Setting the Table

Setting the Table
By Benjamin J. Gohs

Libby worked the blade into the dirty skin slowly and without thought. The mindless task soothed her. Thin metallic chirp as she whisked away the peels into a musty pile on a dank bed of yesterday’s news. Baptized the newborn spud in a bowl of rinse water, eyed its brilliant white pulp, and pronounced it clean before tossing it into the kettle.

“You peeling them potatoes or makin love to em?” Mom hoisted the twenty-two-pound bird into the sink and clipped away its plastic netting. “Hello? Earth to daughter.”

“Almost done.” Libby watched the husky woman work along, humming a Christmas tune, as if everything were normal.

Phone rang.

“Shit.” Mom rinsed her hands and wiped them on her jeans and lifted the receiver off the wall and fought with the spiral cord for some slack. “Hello? Oh, I’ll bet. How’s he seem? Well, that’s to be expected. They said it was gonna let up but—yeah, OK. Drive careful. Yup. See ya in a bit.”

“Who was that?” Libby washed the last potato and hauled the cast iron pot to the stove.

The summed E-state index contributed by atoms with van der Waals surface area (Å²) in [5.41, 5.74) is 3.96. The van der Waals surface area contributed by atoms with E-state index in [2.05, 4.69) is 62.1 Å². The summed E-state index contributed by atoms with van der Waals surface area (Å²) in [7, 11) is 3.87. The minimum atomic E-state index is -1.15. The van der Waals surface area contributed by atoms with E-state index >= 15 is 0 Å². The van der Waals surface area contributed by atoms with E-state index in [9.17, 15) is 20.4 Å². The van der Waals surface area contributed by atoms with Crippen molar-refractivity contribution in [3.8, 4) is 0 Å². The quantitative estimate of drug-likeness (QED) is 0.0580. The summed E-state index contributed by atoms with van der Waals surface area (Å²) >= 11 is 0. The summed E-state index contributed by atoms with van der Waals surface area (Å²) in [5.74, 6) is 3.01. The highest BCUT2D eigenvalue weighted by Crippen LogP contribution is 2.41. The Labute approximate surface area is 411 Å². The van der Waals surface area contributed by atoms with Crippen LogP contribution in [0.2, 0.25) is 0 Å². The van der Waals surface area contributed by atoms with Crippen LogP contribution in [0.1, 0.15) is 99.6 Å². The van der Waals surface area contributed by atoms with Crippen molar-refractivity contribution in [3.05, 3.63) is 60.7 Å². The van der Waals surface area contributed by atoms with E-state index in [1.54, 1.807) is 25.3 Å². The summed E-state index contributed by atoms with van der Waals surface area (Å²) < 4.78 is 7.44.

“Daddy. Who else?” Mom handed Libby a cutting board loaded with ingredients and a bowl of peeled boiled eggs. “Do these up for me.”

“Does he have to come?”

“Yes. He does. Besides, it’s too late now.”

Libby muttered something rude but indecipherable.

“Look, I’m trying.” Mom wiped her cheeks. “Never mind.”

“We need to talk.” Libby sliced eggs in half while she waited for a response. Mom’s back shook and there was the faintest whimper. Libby pretended not to notice while she whipped yolks with mustard, mayo, black pepper and salt, and spooned the paste into the smelly little ovals.

“Think this family would’ve had enough talk. I don’t know how much more I—”

“Not about dad. It’s David.”

“He didn’t do something to my car.”

“No. I caught him looking at—”

“At what?”


“God’s sake Libby. I don’t have enough shit to deal with? Who cares?”

“OK. Thought you might wanna know your kid was a pervert. But whatever.”

“You never looked when you was his age?”

Libby’s eyes bugged and her head shook as she spoke. “Not that freakin kind.”

“He’s a teenage boy. That’s what they do.”

“Not my monkey.”

“What does that even mean?” Mom put up angry jazz hands as she disappeared into the pantry. “I don’t wanna hear any more about it.”